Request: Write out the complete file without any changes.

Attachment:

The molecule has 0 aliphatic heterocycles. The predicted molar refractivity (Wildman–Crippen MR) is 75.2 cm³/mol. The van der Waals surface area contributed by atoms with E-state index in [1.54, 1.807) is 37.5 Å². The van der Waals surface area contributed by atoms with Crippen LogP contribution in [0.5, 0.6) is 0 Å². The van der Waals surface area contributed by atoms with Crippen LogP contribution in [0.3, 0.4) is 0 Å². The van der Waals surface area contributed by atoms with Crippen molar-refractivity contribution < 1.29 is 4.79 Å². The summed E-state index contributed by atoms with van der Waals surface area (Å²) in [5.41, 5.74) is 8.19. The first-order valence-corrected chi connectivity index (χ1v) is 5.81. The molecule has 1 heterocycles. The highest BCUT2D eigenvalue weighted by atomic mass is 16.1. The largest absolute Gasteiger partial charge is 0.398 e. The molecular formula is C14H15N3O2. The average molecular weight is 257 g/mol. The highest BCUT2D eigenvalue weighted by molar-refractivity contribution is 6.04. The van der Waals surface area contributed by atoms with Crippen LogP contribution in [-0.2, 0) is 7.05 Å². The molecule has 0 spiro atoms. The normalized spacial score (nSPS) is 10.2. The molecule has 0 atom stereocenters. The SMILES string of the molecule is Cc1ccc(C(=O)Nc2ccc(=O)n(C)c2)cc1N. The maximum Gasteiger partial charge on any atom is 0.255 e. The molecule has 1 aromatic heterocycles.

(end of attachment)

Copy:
The molecule has 0 aliphatic heterocycles. The predicted molar refractivity (Wildman–Crippen MR) is 75.2 cm³/mol. The van der Waals surface area contributed by atoms with E-state index in [1.54, 1.807) is 37.5 Å². The van der Waals surface area contributed by atoms with Crippen LogP contribution in [0.5, 0.6) is 0 Å². The van der Waals surface area contributed by atoms with Crippen LogP contribution in [0.3, 0.4) is 0 Å². The van der Waals surface area contributed by atoms with Crippen molar-refractivity contribution < 1.29 is 4.79 Å². The summed E-state index contributed by atoms with van der Waals surface area (Å²) in [5.41, 5.74) is 8.19. The first-order valence-corrected chi connectivity index (χ1v) is 5.81. The molecule has 1 heterocycles. The highest BCUT2D eigenvalue weighted by atomic mass is 16.1. The largest absolute Gasteiger partial charge is 0.398 e. The molecular formula is C14H15N3O2. The average molecular weight is 257 g/mol. The highest BCUT2D eigenvalue weighted by molar-refractivity contribution is 6.04. The van der Waals surface area contributed by atoms with Crippen LogP contribution in [-0.2, 0) is 7.05 Å². The molecule has 0 spiro atoms. The normalized spacial score (nSPS) is 10.2. The molecule has 0 atom stereocenters. The SMILES string of the molecule is Cc1ccc(C(=O)Nc2ccc(=O)n(C)c2)cc1N. The maximum Gasteiger partial charge on any atom is 0.255 e. The molecule has 1 aromatic heterocycles.